War tops Bush's remarks

Rally: Calling Kerry indecisive, the president says the invasion was `right for America.'

Election 2004 -- Race For President

September 07, 2004|By David L. Greene | David L. Greene,SUN NATIONAL STAFF

POPLAR BLUFF, Mo. - President Bush celebrated Labor Day in the heartland, enjoying a lead in the polls over Democrat John Kerry as he marches into the final eight weeks of tough campaigning to try to keep his job.

Speaking in the rain to a crowd of about 20,000 supporters in a city park in southeast Missouri, Bush said he harbors "no doubt" that he will win in November. Then, on a day when seven Marines died in Iraq, he delivered an aggressive defense of his decision to go to war and criticized his opponent for what he described as waffling on a matter of national security.

"No matter how many times Senator Kerry changes his mind," Bush said, "it was right for America, and it's right for America now, that Saddam Hussein is no longer in power."

The president chose a key battleground state to mark a holiday that traditionally serves as the beginning of the campaign's final push. Only once in the last century has a presidential candidate won without carrying Missouri.

And according to a new Gallup/CNN/USA Today poll released yesterday, Bush is well-positioned for the race. He holds a 52 percent to 45 percent advantage over Kerry among likely voters. Ralph Nader received 1 percent, and 2 percent of respondents remained undecided.

The new numbers give Bush his first lead outside the Gallup poll's 3.5-point margin of error since spring, though they also suggest Bush received one of the smallest convention bounces in history for an incumbent, just 2 percentage points. Two polls conducted during the convention for Time and Newsweek had given him a larger edge.

Bush took his campaign yesterday to a Missouri town so remote that he arrived by helicopter because Air Force One had to land 90 miles away in Arkansas. The president acknowledged the determined work of a Poplar Bluff resident named Hardy Billington who collected 10,000 signatures and put up billboards urging Bush to make a trip here.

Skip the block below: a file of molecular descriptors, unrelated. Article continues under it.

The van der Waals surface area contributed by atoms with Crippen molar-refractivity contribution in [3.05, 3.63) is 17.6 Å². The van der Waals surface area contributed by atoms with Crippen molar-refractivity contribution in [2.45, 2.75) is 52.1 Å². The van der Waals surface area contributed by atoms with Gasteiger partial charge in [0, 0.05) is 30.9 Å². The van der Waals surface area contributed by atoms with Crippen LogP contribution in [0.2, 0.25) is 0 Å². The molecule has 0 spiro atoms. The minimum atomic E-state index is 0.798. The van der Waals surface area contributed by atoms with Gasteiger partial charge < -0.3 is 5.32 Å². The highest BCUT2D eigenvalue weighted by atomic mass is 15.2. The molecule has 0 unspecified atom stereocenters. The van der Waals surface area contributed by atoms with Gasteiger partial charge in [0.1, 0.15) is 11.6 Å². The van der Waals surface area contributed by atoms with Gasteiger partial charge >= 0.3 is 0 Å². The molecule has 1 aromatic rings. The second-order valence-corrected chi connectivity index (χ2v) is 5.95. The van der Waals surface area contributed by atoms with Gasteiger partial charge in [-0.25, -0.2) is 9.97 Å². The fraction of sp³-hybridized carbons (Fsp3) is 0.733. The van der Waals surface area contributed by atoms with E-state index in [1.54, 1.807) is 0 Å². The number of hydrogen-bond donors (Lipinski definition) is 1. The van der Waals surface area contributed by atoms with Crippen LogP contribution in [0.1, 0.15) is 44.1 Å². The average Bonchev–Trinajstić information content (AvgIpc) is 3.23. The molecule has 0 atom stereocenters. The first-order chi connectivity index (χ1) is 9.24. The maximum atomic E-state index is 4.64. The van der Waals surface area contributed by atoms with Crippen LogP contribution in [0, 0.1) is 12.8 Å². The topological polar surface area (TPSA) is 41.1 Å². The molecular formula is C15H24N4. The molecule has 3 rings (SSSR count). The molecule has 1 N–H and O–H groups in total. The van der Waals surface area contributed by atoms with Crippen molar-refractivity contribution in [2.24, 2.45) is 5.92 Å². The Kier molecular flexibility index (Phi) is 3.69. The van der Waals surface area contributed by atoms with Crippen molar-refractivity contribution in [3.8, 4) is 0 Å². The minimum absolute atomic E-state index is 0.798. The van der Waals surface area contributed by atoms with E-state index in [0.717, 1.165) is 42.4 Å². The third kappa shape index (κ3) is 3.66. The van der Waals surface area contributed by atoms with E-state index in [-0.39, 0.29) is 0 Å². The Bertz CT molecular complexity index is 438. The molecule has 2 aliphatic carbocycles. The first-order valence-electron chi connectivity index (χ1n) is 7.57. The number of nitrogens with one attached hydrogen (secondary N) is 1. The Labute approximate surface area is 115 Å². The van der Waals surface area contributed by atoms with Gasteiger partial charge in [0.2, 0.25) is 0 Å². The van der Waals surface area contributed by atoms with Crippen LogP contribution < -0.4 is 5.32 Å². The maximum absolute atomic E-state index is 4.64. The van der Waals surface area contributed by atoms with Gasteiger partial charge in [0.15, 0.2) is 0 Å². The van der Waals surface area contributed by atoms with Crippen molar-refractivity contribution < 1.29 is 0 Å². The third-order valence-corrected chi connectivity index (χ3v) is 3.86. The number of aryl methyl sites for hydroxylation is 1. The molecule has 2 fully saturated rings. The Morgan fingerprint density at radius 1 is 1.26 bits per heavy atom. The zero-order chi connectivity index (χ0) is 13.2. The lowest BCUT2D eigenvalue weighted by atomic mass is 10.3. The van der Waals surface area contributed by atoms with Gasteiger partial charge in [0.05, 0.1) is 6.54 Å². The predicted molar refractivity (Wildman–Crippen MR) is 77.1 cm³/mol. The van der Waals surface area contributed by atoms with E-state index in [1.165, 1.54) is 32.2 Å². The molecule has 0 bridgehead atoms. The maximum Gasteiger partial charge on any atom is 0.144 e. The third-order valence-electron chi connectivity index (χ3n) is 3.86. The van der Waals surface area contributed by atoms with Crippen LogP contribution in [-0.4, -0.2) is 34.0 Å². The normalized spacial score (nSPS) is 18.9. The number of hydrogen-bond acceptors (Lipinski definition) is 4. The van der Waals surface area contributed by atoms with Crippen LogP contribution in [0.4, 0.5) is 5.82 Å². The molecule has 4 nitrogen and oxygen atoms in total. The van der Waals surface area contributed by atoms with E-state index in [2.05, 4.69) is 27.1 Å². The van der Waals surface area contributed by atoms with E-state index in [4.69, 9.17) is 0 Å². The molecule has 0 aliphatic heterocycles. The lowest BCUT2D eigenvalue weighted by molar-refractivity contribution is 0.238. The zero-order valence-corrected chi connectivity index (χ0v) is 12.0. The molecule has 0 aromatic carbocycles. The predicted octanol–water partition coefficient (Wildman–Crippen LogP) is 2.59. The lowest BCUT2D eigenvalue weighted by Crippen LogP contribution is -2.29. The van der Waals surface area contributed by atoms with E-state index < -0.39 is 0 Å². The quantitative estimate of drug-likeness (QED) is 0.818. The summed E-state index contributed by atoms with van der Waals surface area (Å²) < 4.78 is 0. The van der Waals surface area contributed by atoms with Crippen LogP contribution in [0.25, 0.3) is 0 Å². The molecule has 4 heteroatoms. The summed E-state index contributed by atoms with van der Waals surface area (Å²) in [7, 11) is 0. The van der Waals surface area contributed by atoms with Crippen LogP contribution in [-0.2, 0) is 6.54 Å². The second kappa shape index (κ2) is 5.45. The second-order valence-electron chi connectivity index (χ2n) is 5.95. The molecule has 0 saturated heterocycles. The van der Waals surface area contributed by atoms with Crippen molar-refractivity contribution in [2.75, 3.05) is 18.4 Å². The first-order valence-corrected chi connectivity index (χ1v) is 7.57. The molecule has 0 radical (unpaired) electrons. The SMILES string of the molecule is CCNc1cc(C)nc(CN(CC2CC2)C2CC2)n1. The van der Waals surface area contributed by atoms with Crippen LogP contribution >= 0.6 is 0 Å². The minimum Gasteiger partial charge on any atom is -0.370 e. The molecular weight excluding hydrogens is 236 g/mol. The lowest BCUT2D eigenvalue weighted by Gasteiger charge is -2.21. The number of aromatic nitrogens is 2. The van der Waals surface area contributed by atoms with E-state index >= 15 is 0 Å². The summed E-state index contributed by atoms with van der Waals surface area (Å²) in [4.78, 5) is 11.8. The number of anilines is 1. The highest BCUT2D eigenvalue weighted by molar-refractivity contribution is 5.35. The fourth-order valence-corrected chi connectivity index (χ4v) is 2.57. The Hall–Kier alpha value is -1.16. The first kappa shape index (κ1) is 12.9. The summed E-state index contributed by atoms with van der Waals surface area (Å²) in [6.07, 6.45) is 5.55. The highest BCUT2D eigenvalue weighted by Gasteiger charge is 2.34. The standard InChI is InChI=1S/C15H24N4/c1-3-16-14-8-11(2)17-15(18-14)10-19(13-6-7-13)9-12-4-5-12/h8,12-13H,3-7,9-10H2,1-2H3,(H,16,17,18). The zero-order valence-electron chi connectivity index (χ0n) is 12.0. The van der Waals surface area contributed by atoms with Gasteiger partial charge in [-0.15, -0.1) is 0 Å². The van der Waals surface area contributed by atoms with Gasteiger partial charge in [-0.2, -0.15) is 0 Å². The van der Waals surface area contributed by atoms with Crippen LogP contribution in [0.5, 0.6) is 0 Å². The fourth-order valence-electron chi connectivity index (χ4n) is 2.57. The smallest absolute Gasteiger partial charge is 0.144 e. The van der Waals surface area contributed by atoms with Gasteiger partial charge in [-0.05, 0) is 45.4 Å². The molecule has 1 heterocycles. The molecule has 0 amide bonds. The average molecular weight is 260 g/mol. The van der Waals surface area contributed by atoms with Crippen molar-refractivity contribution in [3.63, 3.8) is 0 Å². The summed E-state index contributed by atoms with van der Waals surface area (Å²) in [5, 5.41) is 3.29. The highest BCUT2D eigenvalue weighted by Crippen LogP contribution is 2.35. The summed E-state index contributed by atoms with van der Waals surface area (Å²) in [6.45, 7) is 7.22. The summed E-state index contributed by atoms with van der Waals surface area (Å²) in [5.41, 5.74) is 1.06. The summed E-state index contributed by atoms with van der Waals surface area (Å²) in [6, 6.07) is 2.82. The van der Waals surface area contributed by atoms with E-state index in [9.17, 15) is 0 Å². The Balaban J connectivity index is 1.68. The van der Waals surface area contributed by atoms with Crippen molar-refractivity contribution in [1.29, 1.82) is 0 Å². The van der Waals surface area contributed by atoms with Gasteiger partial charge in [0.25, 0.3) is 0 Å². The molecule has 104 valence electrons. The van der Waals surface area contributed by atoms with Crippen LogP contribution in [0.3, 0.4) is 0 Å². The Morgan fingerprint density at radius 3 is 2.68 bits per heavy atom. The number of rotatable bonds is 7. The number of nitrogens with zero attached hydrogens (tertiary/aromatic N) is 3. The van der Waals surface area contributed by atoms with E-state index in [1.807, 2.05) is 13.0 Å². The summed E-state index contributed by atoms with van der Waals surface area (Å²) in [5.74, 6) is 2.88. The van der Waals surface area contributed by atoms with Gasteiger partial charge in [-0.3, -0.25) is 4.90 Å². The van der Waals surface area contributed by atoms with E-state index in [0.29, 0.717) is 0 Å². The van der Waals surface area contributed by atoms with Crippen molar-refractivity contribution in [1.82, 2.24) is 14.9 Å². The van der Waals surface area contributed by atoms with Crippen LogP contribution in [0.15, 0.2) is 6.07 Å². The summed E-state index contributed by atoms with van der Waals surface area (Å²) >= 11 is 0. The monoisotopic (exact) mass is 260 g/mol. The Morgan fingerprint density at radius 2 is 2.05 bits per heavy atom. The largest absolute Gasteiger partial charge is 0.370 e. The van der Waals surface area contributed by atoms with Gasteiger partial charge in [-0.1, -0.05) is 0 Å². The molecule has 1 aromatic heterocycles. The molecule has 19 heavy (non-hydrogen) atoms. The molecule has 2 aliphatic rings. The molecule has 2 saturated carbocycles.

"I get a lot of invitations," Bush said. "I've never got one with 10,000 signatures." In this town of 17,000 people, an impoverished community of farmers and laborers where religion runs deep, Bush was able to pack throngs of exuberant supporters into a park.

The Bush campaign had initially billed the event as a speech on the economy and small business. But Bush dedicated most of his remarks before the flag-waving audience to Iraq. The president made that decision a day after Kerry tried to shift the focus of the campaign to job losses, criticizing the Bush administration for presiding over a net loss of 1 million jobs.

On the offensive against Kerry, Bush criticized the senator for voting against an $87 billion bill to fund the troops in Iraq.

Kerry explained his vote at the time by saying that he did not believe Bush would effectively manage $20 billion of the money earmarked for reconstruction, predicting that a "lion's share" of it would go to companies with ties to the administration, such as Halliburton. He has since pointed out that he would have supported the bill if it had included an amendment taking money from Bush's tax cuts to pay for it.

Yesterday, Kerry said that among many wrong choices made by Bush, "the most catastrophic one is the mess in Iraq."

In his speech, Bush responded, "After voting for the war, but against funding it, after saying he would have voted for the war knowing everything we know today, my opponent woke up this morning with new campaign advisers and yet another new position."

Bush defended his position on Iraq on one of the bloodiest days for U.S. troops in recent months. The seven Marines who died in a car bomb attack near Fallujah brought the death toll for American troops in Iraq to 990 since the war began in March last year.

The newly released Gallup poll, conducted Friday through Sunday, reflects a boost Bush seemed to receive from his convention in New York, which was deemed by officials in both parties as a success. Before the convention, Bush was ahead of Kerry in the Gallup poll, 50 percent to 47 percent.

But the president's 2-point convention bounce is well below the 6-point average bounce in the Gallup poll for incumbents after their conventions.

Bush's gain is smaller than the 5-point bounce his father saw in 1988 and the 5-point bounce Bill Clinton enjoyed in 1996.

The poll numbers underscore the divided country and how close the election may still be, despite whatever gains Bush enjoyed from his party's gala.

"We expected it to tighten, and this is going to be a horse race," said Danny Diaz, a Bush campaign spokesman traveling with the president.

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